Rick Schwartz’s company eRealEstate.com, has just filed its response to the UDRP on the domain name SaveMe.com, filed by the owners of SaveMe.com.br.
The full response is posted on Ricks site erealestate.com
The response was written by Howard Neu, Esq, who blasts the complainant and asks for a finding of reverse hijacking.
Here are some of the more interesting parts of the response:
“”It is difficult to know where to begin to respond to the Complainant’s improbable and improper claims that have required Respondent to expend funds to defend.”
“The Complainant has no Trademark; while the Respondent registered the domain name SaveMe.com in 1996, which could not have been in “Bad Faith” pursuant to the Rules, the Complainant did not even exist until 2010 and registered the domain name SaveMe.com.br in 2010 and is attempting to use the UDRP Process to hijack the bigger and better domain name SaveMe.com on the spurious pretext of “unlawful and exploitive actions” of the Respondent.”
“It is really a shame that the UDRP Reverse Hijacking Rules do not have more serious consequences for those, such as counsel for the Complainant, who know that they have no UDRP Action, but bring it anyway on the hopes of stealing a domain name from the rightful owner.”
“Complainant either ingenuously or more likely, knowingly, states “It is undeniable the confusion caused by Respondent’s domain to complainant’s customers, since the disputed domain is a simple typographic error to complainant’s domains.” We are not sure how to respond to this ridiculous statement as it is so outrageous as to defy response. 15 years after Respondent registered SaveMe.com, Complainant registered SaveMe.com.br, using the country code TLD to divert traffic from Respondent’s domain. How can that possibly be a typographic error by either party?”
“The only “bad faith” that can be absolutely proven in this case is that of the Complainant.”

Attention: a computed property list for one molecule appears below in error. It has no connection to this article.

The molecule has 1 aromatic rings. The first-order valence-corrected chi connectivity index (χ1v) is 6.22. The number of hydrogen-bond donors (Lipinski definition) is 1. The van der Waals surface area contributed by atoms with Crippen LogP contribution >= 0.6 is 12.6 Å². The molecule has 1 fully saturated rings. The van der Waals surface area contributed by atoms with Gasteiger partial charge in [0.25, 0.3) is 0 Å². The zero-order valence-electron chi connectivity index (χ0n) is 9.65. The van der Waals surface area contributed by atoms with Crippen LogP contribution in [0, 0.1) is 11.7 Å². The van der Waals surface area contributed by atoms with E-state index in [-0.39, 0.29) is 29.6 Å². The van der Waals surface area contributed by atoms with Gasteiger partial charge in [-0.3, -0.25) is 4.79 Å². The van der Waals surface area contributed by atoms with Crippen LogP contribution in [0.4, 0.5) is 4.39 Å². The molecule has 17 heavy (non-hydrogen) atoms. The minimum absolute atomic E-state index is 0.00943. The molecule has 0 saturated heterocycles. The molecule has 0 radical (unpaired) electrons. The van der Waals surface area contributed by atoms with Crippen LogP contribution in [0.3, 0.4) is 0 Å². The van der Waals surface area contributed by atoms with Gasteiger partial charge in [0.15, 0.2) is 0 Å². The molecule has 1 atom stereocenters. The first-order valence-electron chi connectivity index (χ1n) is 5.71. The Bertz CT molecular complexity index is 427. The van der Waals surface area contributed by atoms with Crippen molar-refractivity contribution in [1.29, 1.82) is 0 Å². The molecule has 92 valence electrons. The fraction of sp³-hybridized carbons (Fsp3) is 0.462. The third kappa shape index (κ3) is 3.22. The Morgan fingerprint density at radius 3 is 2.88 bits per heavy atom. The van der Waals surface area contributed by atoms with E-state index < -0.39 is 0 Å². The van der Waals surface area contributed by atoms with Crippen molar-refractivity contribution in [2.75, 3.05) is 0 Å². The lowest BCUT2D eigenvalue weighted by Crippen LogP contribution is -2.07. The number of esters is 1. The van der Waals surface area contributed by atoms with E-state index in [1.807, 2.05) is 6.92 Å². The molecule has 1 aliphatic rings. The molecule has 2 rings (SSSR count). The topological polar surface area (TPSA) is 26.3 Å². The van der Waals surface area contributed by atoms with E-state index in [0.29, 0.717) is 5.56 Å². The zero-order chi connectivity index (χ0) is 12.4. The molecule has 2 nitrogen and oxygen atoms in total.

“At the time that Complainant registered SaveMe.com.br, it did so in bad faith, knowing that Respondent had been using SaveMe.com in one way or another for over 15 years; had developed substantial traffic to the site; and Complainant wanted to steal that traffic for its own use, just like it now wants to steal the domain name for its own use.”
“Complainant makes a number of libelous statements concerning alleged unethical and illegal conduct of Mr. Rick Schwartz, who is not a party to this action, but is a principal in Respondent corporation. None of these allegations are proper in a UDRP Action and will not be responded to here. Suffice it to say that a separate libel action against the complainant is being seriously considered.”
“A definitive discussion and ruling on what comprises Reverse Domain Hijacking was provided by the panel in Prime Pictures LLC v. DigiMedia.com L.P., Case No. D2010-1877.”
“Reverse Domain Name Hijacking is defined in paragraph 1 of the Rules as “using the Policy in bad faith to attempt to deprive a registered domain-name holder of a domain name.”
“In the present case, the Complaint correctly identified that the Domain Name was registered in 1998. Given that the earliest date of any registration or use of the mark relied upon in the Complaint was in 2005, the registration of the Domain Name could not have been in bad faith on any interpretation of the facts and cases cited in the Complaint.:
“Here, the attorney for the Complainant knew that the domain could not have been registered in bad faith, that the Complainant has no trademark, that no proof of common law trademark has been presented that would give rise to secondary meaning, and that because the Complainant’s offer to purchase the domain name for $50,000.00 was rejected by the Respondent, Complainant decided that it would try to get the domain name at a substantially lower cost by filing this UDRP Action. ”
“This is a classic case of Reverse Domain Hijacking”
We will let you know when the decision is handed down.